Recent environmental requirements restrict the use of volatile organic compounds (VOCs), and alternative means of curing have been developed, generally for industrial purposes. UV curing paints, for example, enable formulation with very low amounts of solvent, or even none at all. This can be achieved because of the monomers and oligomers used in the coating have relatively very low molecular weight, and are therefore low enough in viscosity to enable good fluid flow without the need for additional thinner. If solvent is present in significant amounts, generally it is mostly evaporated first and then crosslinking is initiated by ultraviolet light. Similarly, powder coatings contain little or no solvent. Flow and cure are produced by heating of the substrate after electrostatic application of the dry powder.
Combination mechanisms: So-called “catalyzed” lacquers” or “crosslinking latex” coatings are designed to form films by a combination of methods: classic drying plus a curing reaction that benefits from the catalyst. There are paints called plastisols/organosols, which are made by blending PVC granules with a plasticiser. These are stoved and the mix coalesces.
Diluent or solvent or thinner
The main purposes of the diluent are to dissolve the polymer and adjust the viscosity of the paint. It is volatile and does not become part of the paint film. It also controls flow and application properties, and in some cases can affect the stability of the paint while in liquid state. Its main function is as the carrier for the non-volatile components. To spread heavier oils (for example, linseed) as in oil-based interior house paint, a thinner oil is required. These volatile substances impart their properties temporarily—once the solvent has evaporated, the remaining paint is fixed to the surface.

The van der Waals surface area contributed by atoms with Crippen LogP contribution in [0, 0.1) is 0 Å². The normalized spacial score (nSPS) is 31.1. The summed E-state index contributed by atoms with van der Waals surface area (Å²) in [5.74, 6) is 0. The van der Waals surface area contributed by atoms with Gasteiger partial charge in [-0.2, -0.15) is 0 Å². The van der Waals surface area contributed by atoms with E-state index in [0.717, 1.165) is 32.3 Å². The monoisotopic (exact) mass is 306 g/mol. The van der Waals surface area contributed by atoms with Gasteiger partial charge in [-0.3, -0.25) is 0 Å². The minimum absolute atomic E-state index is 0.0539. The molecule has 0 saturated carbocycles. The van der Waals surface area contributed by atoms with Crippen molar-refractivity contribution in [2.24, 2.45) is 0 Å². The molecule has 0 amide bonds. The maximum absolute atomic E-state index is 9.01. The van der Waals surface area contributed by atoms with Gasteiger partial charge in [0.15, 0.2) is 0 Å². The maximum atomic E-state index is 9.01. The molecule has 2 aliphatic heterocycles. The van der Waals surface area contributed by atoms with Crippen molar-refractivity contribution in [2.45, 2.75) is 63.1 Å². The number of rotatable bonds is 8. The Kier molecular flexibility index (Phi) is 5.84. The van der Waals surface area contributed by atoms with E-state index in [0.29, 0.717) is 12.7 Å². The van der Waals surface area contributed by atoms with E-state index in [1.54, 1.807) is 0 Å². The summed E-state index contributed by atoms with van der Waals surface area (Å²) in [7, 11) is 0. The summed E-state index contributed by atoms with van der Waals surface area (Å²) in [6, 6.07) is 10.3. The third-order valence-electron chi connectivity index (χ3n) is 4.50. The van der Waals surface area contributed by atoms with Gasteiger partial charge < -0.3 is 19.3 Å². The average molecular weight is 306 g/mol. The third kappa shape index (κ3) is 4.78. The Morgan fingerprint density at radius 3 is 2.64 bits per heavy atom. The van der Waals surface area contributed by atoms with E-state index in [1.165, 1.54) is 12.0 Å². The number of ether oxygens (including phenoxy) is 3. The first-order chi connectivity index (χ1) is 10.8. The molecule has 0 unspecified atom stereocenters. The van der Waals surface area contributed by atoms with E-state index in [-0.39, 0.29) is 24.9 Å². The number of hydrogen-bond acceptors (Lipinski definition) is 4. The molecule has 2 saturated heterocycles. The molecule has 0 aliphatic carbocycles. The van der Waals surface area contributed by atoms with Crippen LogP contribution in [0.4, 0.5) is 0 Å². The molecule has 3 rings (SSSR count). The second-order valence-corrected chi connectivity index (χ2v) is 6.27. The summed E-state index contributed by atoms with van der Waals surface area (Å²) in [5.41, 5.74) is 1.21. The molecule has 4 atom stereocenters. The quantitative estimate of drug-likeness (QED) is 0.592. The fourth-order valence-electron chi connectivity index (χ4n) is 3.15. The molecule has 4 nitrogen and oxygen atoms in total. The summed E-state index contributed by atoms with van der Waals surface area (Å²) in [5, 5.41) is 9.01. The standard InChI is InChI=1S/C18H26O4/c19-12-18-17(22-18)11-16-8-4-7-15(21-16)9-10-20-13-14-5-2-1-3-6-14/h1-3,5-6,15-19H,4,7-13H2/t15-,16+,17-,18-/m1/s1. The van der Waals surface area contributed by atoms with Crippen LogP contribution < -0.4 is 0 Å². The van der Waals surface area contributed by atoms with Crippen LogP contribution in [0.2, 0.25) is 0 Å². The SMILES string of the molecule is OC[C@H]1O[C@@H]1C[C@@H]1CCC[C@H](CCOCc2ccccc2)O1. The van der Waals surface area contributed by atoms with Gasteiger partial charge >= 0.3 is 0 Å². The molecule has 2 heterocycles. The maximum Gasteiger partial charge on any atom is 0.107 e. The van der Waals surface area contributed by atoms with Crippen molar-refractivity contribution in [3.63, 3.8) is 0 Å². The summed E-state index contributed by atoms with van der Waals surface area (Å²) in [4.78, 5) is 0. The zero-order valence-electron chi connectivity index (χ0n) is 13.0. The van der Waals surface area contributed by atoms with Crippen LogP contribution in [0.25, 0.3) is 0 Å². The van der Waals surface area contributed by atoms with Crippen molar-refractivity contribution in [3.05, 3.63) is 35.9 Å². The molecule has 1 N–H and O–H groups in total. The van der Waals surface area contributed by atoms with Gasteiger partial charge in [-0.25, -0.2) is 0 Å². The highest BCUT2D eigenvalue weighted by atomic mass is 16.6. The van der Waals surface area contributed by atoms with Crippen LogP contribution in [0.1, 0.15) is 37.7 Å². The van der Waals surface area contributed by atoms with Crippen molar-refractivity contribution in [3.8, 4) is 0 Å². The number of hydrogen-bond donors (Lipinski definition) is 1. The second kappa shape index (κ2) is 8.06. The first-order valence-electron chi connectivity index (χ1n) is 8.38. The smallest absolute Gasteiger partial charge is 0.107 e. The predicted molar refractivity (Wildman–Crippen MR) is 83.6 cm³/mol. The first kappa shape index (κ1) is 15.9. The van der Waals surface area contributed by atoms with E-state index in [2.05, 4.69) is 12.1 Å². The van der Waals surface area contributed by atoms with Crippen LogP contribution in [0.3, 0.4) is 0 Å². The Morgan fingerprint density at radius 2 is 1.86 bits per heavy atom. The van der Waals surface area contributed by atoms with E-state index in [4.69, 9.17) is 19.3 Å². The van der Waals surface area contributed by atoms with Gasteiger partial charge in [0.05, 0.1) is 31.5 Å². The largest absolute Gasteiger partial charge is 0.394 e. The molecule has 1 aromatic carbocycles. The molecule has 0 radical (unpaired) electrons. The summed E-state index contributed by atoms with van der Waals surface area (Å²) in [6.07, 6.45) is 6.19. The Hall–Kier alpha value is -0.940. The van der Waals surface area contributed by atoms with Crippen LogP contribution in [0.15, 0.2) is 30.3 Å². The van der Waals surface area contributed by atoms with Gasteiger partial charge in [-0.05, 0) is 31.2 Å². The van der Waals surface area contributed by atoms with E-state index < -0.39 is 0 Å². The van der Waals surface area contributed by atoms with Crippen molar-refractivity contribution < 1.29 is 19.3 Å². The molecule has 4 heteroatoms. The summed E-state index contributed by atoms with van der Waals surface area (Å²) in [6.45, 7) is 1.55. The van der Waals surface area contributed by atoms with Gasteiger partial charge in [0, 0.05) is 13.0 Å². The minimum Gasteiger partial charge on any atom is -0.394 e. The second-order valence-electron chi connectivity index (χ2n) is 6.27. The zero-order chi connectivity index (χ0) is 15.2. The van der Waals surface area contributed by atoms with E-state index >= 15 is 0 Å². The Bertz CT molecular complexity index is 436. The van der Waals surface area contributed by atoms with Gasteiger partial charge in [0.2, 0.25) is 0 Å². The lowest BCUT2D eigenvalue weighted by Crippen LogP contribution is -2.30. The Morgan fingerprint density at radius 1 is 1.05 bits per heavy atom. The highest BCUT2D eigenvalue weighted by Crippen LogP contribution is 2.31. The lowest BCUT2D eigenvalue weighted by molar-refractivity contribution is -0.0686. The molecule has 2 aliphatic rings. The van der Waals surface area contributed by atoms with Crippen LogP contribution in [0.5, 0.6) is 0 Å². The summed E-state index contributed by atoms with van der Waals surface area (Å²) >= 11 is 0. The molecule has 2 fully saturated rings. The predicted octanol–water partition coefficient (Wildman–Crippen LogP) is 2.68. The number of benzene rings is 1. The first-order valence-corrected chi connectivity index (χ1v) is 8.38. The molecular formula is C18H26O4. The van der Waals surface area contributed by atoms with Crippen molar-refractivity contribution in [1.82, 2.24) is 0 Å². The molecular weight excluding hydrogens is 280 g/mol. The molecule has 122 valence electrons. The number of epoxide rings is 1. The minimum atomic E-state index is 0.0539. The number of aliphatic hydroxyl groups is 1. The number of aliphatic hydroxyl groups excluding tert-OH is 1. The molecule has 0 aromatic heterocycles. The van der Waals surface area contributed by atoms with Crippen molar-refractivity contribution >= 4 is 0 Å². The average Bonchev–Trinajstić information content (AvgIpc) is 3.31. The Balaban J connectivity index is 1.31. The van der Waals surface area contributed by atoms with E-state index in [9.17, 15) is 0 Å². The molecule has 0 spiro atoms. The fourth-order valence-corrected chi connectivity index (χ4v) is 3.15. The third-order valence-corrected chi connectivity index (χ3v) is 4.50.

This component is optional: some paints have no diluent.
Water is the main diluent for water-borne paints, even the co-solvent types.
Solvent-borne, also called oil-based, paints can have various combinations of organic solvents as the diluent, including aliphatics, aromatics, alcohols, ketones and white spirit. Specific examples are organic solvents such as petroleum distillate, esters, glycol ethers, and the like. Sometimes volatile low-molecular weight synthetic resins also serve as diluents.
Pigment, dye and filler